Or, as I think has been mentioned, the "flaw" was not a flaw at all, but intentional, that the PCs would fall behind in individual math, but have it made up for by relying on the group. 



Some groups could synergize their builds and powers in order to overcome the accuracy gap, but given a random distribution of classes (with representaives of each role in a party), most groups wouldn't. 
Given their inability to deal with the basic math issues for individual characters, how likely is it that they were able to accurately crunch the numbers for group interaction at epic levels? How likely is it that the rest of us just couldn't see the big picture? Remember that at this point they were still occasionally creating powers with scaled accuracy bonuses... powers that themselves had to land to take effect.
A few group setups worked well (sometimes too well), but there was a vast disparity in Epic-performance between a groups with different compositions: Tactical Warlord vs. Inspiring Warlord, Feylock vs Starlock, Brutal Rogue vs. Artful Dodger Rogue. Subclasses with access to scaling defense-penalty/attack-bonus powers were far more effective.





Or, as I think has been mentioned, the "flaw" was not a flaw at all, but intentional, that the PCs would fall behind in individual math, but have it made up for by relying on the group. 



Some groups could synergize their builds and powers in order to overcome the accuracy gap, but given a random distribution of classes (with representaives of each role in a party), most groups wouldn't. 
Given their inability to deal with the basic math issues for individual characters, how likely is it that they were able to accurately crunch the numbers for group interaction at epic levels? How likely is it that the rest of us just couldn't see the big picture? Remember that at this point they were still occasionally creating powers with scaled accuracy bonuses... powers that themselves had to land to take effect.
A few group setups worked well (sometimes too well), but there was a vast disparity in Epic-performance between a groups with different compositions: Tactical Warlord vs. Inspiring Warlord, Feylock vs Starlock, Brutal Rogue vs. Artful Dodger Rogue. Subclasses with access to scaling defense-penalty/attack-bonus powers were far more effective.



That is just shifting the goalposts. In those days, different things were optimized compared to today. Still, I have pretty good faith that any given party, given reasonable role distribution, can handle high levels under the original rules. Monsters from MM1 at that level hit like a wet noodle. Survival and victory aren't that difficult, its just that due to all the missing its going to take a lot longer. Its not like early 4E monsters are going to kill you anytime soon.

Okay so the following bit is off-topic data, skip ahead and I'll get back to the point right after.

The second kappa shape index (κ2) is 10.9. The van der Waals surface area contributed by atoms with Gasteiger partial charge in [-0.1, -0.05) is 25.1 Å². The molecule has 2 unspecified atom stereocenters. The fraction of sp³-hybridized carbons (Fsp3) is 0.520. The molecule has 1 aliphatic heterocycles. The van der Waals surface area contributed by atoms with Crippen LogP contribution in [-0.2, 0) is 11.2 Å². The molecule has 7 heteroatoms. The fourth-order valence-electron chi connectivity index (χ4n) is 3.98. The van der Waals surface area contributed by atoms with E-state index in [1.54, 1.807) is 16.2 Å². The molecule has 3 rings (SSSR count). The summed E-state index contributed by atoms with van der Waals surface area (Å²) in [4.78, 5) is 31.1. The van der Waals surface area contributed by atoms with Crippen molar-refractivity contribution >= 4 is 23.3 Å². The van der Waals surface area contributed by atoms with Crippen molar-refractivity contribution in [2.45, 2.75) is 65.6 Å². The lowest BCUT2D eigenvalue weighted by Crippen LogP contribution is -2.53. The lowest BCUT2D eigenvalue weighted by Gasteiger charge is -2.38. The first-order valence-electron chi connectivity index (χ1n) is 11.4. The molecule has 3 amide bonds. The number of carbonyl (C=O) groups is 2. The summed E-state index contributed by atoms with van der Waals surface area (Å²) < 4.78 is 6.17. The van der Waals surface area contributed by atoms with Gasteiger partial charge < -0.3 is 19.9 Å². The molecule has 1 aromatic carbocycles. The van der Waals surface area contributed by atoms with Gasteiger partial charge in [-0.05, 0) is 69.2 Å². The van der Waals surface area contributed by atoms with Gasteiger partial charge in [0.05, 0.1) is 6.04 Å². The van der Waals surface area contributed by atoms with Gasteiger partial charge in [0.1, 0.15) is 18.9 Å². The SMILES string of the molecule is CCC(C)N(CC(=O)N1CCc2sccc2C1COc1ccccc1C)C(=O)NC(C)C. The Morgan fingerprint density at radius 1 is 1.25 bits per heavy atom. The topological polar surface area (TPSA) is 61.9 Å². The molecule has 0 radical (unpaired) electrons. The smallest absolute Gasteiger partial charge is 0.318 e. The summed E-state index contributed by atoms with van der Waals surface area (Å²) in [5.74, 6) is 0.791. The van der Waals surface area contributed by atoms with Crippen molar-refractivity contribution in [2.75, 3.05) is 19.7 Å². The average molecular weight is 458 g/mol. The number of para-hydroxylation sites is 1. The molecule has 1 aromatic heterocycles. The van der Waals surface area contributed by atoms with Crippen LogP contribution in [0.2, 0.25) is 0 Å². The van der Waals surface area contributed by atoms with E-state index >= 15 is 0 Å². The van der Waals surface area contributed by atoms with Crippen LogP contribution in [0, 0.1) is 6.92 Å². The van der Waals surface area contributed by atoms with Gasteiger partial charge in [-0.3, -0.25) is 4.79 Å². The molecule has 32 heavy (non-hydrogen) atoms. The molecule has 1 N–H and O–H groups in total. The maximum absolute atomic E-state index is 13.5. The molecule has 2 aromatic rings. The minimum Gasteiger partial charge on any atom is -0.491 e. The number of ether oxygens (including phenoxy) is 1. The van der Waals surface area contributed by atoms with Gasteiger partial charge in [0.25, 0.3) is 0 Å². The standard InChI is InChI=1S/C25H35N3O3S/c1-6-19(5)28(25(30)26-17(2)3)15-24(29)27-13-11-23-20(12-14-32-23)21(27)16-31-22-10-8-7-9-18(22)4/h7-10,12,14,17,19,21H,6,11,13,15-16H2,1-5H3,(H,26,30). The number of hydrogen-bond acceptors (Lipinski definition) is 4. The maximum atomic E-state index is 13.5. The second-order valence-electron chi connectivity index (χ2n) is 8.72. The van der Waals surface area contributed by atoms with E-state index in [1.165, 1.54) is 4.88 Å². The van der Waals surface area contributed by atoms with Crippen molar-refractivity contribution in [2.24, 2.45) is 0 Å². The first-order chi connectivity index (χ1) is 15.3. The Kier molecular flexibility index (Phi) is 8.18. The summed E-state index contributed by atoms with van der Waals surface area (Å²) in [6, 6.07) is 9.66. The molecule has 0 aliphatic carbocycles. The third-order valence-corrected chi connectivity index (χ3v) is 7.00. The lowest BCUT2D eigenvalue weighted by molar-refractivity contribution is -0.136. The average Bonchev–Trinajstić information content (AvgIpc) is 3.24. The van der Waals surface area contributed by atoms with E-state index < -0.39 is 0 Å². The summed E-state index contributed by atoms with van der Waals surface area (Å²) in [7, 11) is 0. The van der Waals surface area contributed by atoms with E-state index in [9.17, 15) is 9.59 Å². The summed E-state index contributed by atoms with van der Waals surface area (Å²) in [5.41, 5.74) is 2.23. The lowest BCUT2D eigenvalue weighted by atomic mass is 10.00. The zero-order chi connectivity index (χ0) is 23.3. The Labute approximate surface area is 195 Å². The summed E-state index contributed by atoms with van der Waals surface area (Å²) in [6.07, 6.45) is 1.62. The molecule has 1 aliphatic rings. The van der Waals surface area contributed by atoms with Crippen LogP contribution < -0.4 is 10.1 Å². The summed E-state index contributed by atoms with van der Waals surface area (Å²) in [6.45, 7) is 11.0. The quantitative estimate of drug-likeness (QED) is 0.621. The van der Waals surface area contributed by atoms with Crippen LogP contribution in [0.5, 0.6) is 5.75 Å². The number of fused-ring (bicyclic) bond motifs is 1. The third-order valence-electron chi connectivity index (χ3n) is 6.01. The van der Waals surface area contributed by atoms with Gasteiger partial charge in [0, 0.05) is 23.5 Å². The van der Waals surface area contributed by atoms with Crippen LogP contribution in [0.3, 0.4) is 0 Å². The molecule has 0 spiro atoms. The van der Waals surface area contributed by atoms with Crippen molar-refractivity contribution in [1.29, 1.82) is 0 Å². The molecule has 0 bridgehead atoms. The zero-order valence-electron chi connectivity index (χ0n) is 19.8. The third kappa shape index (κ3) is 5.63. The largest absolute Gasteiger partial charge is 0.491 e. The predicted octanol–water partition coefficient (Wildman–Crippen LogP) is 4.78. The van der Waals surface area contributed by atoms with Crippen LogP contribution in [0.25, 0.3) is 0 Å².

...whatever
#Casualoblivion: Unfortunately, that wasn't true.  If you had say, a baladin, a starlock, an inspiring warlord, and a wizard who split his stats between con and wis, you would have a party that could concievably all have a 24 or 26 in their main attack stat.. at level 30.  Give them +6 enhancements to hit, and no other special feats or items that added to hit, since they didn't happen to choose the very particular races that had those kinds of bonuses.  So now you've easily got a level 30 party who has +28 or +29 to hit (+3 for weapon = +32), but they're fighting creatures who have upwards of 46 AC and 42 on other defenses.  They need 14 (or more) to hit, and that's assuming they only fight monsters of their own level.  None of the party has particularly high DPR; and none of them have any ability to grant attack bonuses to their fellow parties.  Even assuming they were managing, say, 45 damage per hit (which might still be too high), they only hit 1 in 3 attacks; so it takes (with the entire party focus firing) 6 rounds for them to kill a single standard monster.  If there are 4 monsters (since there are 4 PCs) it could reasonably take them 24 rounds to kill all the baddies.  A single 'terrible solo' with a 10 DPR aura, would actually kill the entire party before they managed to kill it.

But a party with a taclord, a ranger, a fighter, and a strength focus cleric, would not only have +34 or so to hit, they would have multiple characters handing out as much as +10 to hit; so instead of hitting on a 14, they hit on a 2.  And they actually have multiple multi-attackers (fighter and ranger) in the party; so they would be killing monsters at LEAST twice as fast, probably more.

So now, what was a challenging fight for party a) can't even scratch party b).  And what is a challenging fight for party b) is a complete impossibility for party a). 

By normalizing the ways in which each party could get good attack bonuses and good defenses (and through massive numbers of new powers that allowed multi-attacking options to other classes), we NOW have the situation where most parties can fight a 'challenging' fight reasonably; even if optimized parties still breeze through things, at least the non optimizers have a chance.


Or, as I think has been mentioned, the "flaw" was not a flaw at all, but intentional, that the PCs would fall behind in individual math, but have it made up for by relying on the group.  When players voiced dissent at this idea, the change was made.  That makes sense to me.

I mean, it's not like 4th ed has the design of making a single party member more important than others, that individual power is the most important thing,  It's more about making all the characters sync up in such as way that, in general terms, each character feeds the next.